Service Dogs And People With Real Disabilities
Some non-disabled people are tempted to pass off their pets as “service dogs.” Here’s what real service dogs do, and why faking is bad.
For people living with disabilities, a dog can be the key that opens the door to independent living. It’s been estimated that there are more than 500,000 service-dog/handler teams in the United States, and by law, these teams are accorded the right of access to nearly every place that the human handlers can go. Most dog owners love seeing well-trained service dogs enabling their disabled humans to ride public transportation, navigate shopping and workplaces, and enjoy a night out in restaurants and the theater.
Few of us, however, like seeing obviously untrained or out-of-control dogs in public places where they may reflect badly on the service-dog industry. They may also engender hostility from business owners and managers, who often feel they have no recourse when ill-mannered dogs wreak havoc in their establishments.
We discussed the moral and legal considerations associated with the growing problem of “fake service dogs” in “Artificial Needs” (WDJ July 2013). It’s a complex conundrum, in part due to the Department of Justice’s use of an “honor system” as to whether or not a dog is a trained service animal, the various agencies involved, and the challenging nature of drafting regulations designed to protect – without infringing upon – the rights of those living with a disability.
Adding to the confusion is another class of companion animals who, teamed with their disabled handlers, are accorded expanded rights of access in certain situations: emotional-support animals, often referred to as “ESAs.” Many people believe – falsely – that emotional-support animals are allowed to go anywhere with their handlers that service-dog/handler teams can go.
It seems that almost everyone is confused about which dogs can go where, and how one can determine which dogs are legitimate helpers and which are pets whose owners may be taking advantage of the confusion! Let’s sort it all out.
The law that gives service-dog/handler teams the right to enter places where dogs are not usually permitted is the Americans with Disabilities Act (ADA). First enacted in 1990, the ADA is overseen by the United States Department of Justice. An amendment process began in 2008, with revisions to the Act taking effect in 2011. (Technically, the current regulation is known as the Americans with Disabilities Act Amendment Act (ADAAA), though most people still refer to the “ADA” when referencing federal service-dog law.)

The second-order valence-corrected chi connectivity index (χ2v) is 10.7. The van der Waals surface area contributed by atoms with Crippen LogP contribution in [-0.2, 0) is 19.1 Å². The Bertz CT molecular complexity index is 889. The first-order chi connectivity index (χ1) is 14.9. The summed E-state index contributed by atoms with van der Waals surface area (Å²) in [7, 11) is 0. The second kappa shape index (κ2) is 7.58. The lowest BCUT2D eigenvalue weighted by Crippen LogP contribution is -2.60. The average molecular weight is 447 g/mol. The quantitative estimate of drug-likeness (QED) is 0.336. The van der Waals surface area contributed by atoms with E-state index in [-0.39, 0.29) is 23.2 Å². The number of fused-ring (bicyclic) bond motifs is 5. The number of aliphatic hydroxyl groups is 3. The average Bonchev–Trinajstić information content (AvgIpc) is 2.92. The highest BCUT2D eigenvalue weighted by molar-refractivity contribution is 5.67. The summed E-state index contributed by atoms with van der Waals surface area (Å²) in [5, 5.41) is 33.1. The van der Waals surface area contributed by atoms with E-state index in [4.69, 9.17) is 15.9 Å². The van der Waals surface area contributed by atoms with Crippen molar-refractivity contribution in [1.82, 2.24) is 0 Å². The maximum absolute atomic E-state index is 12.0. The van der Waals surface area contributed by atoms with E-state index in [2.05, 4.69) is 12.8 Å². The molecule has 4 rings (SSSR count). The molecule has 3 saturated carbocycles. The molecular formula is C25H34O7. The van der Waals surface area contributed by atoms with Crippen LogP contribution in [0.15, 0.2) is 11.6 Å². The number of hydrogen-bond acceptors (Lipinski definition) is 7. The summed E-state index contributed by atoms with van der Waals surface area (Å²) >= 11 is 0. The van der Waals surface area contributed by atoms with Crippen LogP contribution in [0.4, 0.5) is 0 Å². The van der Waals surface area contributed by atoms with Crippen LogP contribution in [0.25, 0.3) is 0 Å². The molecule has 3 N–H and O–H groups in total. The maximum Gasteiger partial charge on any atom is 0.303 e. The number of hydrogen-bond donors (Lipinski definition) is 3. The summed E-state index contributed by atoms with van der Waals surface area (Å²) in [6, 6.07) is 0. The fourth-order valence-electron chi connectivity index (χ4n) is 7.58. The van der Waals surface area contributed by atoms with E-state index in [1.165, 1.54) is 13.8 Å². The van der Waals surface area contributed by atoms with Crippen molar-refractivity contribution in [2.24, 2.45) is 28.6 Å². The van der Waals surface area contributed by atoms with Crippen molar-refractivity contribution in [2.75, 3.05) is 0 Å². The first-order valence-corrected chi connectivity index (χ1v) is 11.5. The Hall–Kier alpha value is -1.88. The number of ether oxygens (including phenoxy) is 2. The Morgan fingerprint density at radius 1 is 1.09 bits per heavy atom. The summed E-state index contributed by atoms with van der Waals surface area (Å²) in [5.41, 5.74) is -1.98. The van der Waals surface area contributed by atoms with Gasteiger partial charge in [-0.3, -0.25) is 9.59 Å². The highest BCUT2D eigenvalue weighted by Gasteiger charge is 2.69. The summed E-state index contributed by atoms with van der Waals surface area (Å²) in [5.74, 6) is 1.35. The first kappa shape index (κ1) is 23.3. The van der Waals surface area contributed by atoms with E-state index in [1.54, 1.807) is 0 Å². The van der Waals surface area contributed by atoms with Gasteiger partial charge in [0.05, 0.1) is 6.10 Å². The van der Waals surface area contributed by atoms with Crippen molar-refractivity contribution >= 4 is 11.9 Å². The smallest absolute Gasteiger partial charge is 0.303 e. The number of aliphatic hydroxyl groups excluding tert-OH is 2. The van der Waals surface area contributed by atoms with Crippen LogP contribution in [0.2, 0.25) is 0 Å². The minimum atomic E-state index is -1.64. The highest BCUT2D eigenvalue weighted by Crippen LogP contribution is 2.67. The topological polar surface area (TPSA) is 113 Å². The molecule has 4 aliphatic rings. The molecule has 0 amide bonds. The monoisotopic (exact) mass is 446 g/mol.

The ADA was enacted to “provide a clear and comprehensive national mandate for the elimination of discrimination against individuals with disabilities,” and to protect a disabled person’s access and right to “fully participate in all aspects of society.”
The ADA defines a disabled person as one who “has a physical or mental impairment that substantially limits one or more major life activities, a person who has a history or record of such an impairment, or a person who is perceived by others as having such an impairment.”
The phrase “major life activities” is defined in the ADA as including “caring for oneself, performing manual tasks, seeing, hearing, eating, sleeping, walking, standing, lifting, bending, speaking, breathing, learning, reading, concentrating, thinking, communicating, and working.”
The ADA recognizes that disabled persons may require “reasonable accommodations or auxiliary aids or services” in order to “fully participate in society.” Service animals are included as one of those aids; that’s why dog/handler teams are granted expanded rights of access to areas that are typically off limits to animals. Under the ADA, “state and local governments, businesses, and nonprofit organizations that serve the public generally must allow service animals to accompany people with disabilities in all areas of the facility where the public is normally allowed to go.”
Currently, only dogs and miniature horses who have been individually trained to do work or perform tasks for a disabled person may be considered service animals. (Miniature horses are regulated with slightly different guidelines; we will discuss only service dogs in this article.)
Keep in mind that it’s the task that the dog is specifically trained to perform, in order to entirely or partly mitigate the handler’s disability, that gives handlers the right to have that dog in public areas that are typically off limits to dogs. The ADAAA’s definition of a service animal includes these clarifications: